Fees for gaining approval to diversify, for example into sandwiches to supplement a declining grocery trade, could be in the hundreds of pounds. If the shop went just a little too far in its food provision, it might just be re-classified as a restaurant, with hundreds of pounds more of licence fees and requirements such as ventilation installation.


The smoking ban in the UK, implemented from 2007, posed a further threat to small independent shops.  From 2007 all public premises, shops, pubs, workplaces, etc became smoke-free zones.  At one level, this further threatened many pubs, whose smoking customers had a further reason to stay at home to drink; the loss of a pub, especially in rural areas, may reduce the trade of nearby shops.  (Pubs were already under threat from higher energy costs, a shift to supermarket-purchased drinks, increased concerns about drink-driving, and in some inner-city areas a population shift from White to ethnic minorities who visit pubs less).  At another level, from 2013 small shops have to remove cigarettes from public display (supermarkets have to do this from 2011).  Small shopkeepers say this will result in more people buying their tobacco products from larger stores.


EU regulations on vapour emissions from petrol stations (2011) may cause the closure of some independent petrol stations, which would mean the loss of retailing facilities, especially in very remote rural areas of the UK.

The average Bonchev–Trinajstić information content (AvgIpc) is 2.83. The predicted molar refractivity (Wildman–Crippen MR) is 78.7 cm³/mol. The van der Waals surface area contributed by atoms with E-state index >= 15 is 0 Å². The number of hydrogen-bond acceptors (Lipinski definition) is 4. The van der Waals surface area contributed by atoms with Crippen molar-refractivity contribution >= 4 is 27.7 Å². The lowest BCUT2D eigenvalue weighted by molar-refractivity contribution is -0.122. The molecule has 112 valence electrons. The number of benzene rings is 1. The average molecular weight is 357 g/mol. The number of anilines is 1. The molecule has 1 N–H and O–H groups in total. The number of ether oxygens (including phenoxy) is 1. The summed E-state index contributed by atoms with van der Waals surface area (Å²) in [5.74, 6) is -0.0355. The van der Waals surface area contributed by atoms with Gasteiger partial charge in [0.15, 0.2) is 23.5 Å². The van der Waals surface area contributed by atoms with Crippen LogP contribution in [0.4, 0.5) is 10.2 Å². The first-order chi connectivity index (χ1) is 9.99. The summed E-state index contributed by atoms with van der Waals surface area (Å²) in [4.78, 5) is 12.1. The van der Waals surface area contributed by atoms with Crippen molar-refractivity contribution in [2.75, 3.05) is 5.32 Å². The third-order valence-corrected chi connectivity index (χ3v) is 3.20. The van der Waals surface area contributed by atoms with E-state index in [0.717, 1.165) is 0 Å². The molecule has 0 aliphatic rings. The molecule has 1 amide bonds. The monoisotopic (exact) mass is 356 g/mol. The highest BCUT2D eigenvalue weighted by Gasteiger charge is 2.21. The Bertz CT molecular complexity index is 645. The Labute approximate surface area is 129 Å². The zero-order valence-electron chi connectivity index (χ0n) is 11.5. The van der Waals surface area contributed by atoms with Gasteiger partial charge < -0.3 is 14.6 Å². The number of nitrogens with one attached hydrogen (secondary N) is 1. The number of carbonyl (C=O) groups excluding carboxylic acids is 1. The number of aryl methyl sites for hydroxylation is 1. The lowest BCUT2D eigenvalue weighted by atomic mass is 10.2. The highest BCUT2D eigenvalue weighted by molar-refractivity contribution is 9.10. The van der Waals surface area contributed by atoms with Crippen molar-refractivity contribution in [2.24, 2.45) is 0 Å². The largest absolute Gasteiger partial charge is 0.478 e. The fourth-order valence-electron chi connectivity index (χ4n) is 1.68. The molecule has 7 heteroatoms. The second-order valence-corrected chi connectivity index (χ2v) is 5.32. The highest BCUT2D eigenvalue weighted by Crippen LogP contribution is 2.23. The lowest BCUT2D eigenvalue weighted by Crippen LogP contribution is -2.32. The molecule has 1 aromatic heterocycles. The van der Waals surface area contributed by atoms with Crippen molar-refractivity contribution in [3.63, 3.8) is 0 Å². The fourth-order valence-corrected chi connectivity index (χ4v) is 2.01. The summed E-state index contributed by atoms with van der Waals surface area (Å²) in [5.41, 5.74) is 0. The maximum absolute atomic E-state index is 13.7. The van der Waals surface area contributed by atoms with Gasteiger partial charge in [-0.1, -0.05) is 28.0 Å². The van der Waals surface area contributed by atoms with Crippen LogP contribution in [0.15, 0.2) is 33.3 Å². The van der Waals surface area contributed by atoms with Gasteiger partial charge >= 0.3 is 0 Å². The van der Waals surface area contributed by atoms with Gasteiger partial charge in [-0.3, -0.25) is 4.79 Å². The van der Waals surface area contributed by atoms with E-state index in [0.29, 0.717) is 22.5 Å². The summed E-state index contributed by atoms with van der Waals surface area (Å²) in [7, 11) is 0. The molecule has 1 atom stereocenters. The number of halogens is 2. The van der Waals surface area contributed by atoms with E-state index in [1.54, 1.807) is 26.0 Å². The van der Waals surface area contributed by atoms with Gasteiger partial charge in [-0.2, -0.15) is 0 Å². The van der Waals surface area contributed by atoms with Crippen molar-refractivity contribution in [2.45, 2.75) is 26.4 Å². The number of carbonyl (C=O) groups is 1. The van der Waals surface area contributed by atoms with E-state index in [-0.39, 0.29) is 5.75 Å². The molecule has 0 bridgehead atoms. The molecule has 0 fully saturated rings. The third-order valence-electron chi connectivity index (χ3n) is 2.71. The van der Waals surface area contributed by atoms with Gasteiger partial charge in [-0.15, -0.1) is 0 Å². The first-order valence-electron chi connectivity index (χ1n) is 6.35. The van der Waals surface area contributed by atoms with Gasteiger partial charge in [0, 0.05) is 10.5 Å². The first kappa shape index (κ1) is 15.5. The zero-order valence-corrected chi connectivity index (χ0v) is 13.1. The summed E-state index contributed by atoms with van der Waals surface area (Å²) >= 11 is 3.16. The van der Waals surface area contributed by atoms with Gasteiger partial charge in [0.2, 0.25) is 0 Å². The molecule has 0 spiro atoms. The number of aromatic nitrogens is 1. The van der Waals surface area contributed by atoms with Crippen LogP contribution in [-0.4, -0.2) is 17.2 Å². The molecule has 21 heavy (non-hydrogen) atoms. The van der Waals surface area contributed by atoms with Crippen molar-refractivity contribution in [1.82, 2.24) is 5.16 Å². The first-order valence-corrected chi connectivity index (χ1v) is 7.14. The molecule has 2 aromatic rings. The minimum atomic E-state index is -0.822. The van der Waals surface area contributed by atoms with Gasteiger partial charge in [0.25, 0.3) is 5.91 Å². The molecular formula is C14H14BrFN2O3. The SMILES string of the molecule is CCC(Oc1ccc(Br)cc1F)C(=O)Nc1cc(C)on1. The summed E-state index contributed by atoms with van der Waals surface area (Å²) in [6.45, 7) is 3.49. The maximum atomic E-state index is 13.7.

2.3. Supermarket buying power,


The large supermarkets like Tesco can bring their prices down in other ways too. They do not actually use wholesalers but buy their goods directly from manufacturers and farmers. This cuts out a middleman; small shops cannot do this because farmers and manufacturers would not want the complications of dealing with thousands of small shops as customers – they prefer to sell via a wholesaler. Supermarkets, though, are such large customers to those producing food and other goods that they can virtually dictate on what terms and at what prices they will buy. This power of the supermarkets to force down manufacturers’ prices is called ‘buying power’. Large companies such as Tesco also have the power to demand certain concessions, such as on tax, from governments, in return for locating some of their commercial operations in that country.


2.4. Changes in consumer buying habits